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If a senator has not attended the trial or was not paying attention while at the trial, can that senator still show up on the day of the vote on the verdict and cast a vote?

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    "Not paying attention while there" is a trivial "yes". There's no real way to compel someone to pay attention, as many teachers have bemoaned. Even if you ban any distractions (like phones), people can just tune out while staring at something. The rest of this question is interesting, though. – Bobson Feb 11 at 23:41
  • They swore an oath. Not paying attention shows you how serious they take it. The only thing that can be done is not re-elect them, but the public tends to decide their votes based on other reasons. – Aganju Feb 12 at 4:55
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Do senators have to attend an impeachment trial in order to be allowed to vote on the verdict?

No. There are only a few cases where Senators need be present.

Attendance of Senators at Impeachment Trial

The Senate may direct the Sergeant at Arms to request and subsequently to compel the attendance of the absent Senators, a quorum not having appeared on a call.

  • To ask questions of witnesses or counsel and hear their responses.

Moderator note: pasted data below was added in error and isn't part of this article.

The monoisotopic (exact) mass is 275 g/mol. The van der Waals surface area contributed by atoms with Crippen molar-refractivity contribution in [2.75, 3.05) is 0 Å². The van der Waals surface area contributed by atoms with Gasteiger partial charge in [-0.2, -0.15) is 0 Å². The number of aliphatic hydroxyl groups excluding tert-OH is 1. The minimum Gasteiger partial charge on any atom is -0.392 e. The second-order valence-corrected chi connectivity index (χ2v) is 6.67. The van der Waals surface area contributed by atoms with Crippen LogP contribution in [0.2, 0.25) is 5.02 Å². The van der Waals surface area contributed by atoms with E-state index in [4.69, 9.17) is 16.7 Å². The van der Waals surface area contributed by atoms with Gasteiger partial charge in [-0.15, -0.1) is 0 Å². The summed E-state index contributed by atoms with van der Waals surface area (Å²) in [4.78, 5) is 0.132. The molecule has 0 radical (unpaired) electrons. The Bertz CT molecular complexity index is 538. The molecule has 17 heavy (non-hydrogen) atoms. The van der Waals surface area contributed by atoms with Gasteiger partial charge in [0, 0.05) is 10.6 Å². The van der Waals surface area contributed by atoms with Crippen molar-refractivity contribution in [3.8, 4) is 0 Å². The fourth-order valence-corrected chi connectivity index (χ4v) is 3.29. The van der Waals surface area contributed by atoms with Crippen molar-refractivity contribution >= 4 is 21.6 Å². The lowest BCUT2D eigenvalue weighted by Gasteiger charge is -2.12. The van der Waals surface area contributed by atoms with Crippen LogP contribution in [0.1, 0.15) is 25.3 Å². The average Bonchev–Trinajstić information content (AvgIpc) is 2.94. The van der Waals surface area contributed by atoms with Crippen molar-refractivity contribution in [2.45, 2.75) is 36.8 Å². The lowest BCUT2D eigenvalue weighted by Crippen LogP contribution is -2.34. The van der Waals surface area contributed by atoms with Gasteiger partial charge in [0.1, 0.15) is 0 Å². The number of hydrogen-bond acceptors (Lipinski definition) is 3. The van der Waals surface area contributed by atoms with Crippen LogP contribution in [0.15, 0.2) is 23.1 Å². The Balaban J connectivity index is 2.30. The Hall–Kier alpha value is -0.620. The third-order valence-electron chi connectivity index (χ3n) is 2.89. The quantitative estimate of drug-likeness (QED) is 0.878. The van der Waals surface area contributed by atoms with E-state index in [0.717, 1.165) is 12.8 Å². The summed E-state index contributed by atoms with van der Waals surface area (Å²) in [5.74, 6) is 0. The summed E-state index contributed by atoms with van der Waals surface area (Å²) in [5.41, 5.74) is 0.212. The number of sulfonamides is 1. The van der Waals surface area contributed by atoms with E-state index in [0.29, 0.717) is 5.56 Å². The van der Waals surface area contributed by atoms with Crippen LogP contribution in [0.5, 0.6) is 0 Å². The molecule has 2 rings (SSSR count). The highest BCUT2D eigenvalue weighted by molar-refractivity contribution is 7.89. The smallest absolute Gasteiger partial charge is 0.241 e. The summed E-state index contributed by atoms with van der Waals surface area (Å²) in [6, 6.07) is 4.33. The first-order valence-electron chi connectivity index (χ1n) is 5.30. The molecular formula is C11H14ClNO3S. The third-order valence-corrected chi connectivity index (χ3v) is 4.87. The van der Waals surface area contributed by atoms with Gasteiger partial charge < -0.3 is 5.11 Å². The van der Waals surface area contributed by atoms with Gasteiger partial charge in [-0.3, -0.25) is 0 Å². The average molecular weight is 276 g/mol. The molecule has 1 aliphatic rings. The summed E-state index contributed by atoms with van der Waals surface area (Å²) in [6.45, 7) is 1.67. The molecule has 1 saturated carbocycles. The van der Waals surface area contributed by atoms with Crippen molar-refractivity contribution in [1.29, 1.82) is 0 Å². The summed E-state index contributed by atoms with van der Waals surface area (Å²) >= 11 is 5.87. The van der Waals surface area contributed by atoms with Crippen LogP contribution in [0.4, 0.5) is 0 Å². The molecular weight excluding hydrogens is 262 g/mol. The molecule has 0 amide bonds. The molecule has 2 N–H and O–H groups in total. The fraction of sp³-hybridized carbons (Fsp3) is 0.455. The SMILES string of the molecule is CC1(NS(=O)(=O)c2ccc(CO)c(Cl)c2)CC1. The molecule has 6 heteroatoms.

• To raise objections and vote on decisions made by the presiding officer. (May involve a quorum call.)

  • To vote on the articles of impeachment.

See also Are all U.S. Senators required to attend the impeachment trial?


If a senator has not attended the trial or was not paying attention while at the trial, can that senator still show up on the day of the vote on the verdict and cast a vote?

If a Senator was present for the oath or affirmation and has not been excused from voting, the Senator may vote on the articles of impeachment without regard to their prior attendance.

A Senator may be Excused from Participation in Trial or from Voting. Some Senators have requested excusal from the impeachment trial, due to conflicts; others from the vote, due to absence from the proceedings.

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